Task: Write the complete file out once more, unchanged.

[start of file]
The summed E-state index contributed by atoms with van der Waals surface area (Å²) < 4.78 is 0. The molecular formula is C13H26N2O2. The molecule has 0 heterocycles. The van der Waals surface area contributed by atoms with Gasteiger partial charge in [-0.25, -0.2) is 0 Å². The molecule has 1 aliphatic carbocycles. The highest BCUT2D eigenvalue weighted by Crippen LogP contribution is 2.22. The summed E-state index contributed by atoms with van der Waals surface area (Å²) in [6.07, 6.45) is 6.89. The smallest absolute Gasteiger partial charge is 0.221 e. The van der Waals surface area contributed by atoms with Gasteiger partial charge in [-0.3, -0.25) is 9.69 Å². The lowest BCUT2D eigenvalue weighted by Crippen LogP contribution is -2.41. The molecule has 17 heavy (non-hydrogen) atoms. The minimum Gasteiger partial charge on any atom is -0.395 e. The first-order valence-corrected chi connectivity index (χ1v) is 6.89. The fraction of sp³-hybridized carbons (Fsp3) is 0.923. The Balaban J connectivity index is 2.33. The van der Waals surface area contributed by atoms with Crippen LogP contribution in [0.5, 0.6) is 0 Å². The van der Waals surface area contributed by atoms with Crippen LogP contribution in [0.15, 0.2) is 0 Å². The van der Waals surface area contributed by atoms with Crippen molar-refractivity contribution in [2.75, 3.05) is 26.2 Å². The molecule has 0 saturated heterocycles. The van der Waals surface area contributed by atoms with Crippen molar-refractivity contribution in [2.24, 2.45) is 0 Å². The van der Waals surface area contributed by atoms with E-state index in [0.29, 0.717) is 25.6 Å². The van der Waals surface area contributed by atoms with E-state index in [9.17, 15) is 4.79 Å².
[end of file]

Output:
The summed E-state index contributed by atoms with van der Waals surface area (Å²) < 4.78 is 0. The molecular formula is C13H26N2O2. The molecule has 0 heterocycles. The van der Waals surface area contributed by atoms with Gasteiger partial charge in [-0.25, -0.2) is 0 Å². The molecule has 1 aliphatic carbocycles. The highest BCUT2D eigenvalue weighted by Crippen LogP contribution is 2.22. The summed E-state index contributed by atoms with van der Waals surface area (Å²) in [6.07, 6.45) is 6.89. The smallest absolute Gasteiger partial charge is 0.221 e. The van der Waals surface area contributed by atoms with Gasteiger partial charge in [-0.3, -0.25) is 9.69 Å². The lowest BCUT2D eigenvalue weighted by Crippen LogP contribution is -2.41. The molecule has 17 heavy (non-hydrogen) atoms. The minimum Gasteiger partial charge on any atom is -0.395 e. The first-order valence-corrected chi connectivity index (χ1v) is 6.89. The fraction of sp³-hybridized carbons (Fsp3) is 0.923. The Balaban J connectivity index is 2.33. The van der Waals surface area contributed by atoms with Crippen LogP contribution in [0.5, 0.6) is 0 Å². The van der Waals surface area contributed by atoms with Crippen LogP contribution in [0.15, 0.2) is 0 Å². The van der Waals surface area contributed by atoms with Crippen molar-refractivity contribution in [2.75, 3.05) is 26.2 Å². The molecule has 0 saturated heterocycles. The van der Waals surface area contributed by atoms with Crippen molar-refractivity contribution in [2.24, 2.45) is 0 Å². The van der Waals surface area contributed by atoms with E-state index in [0.29, 0.717) is 25.6 Å². The van der Waals surface area contributed by atoms with E-state index in [9.17, 15) is 4.79 Å².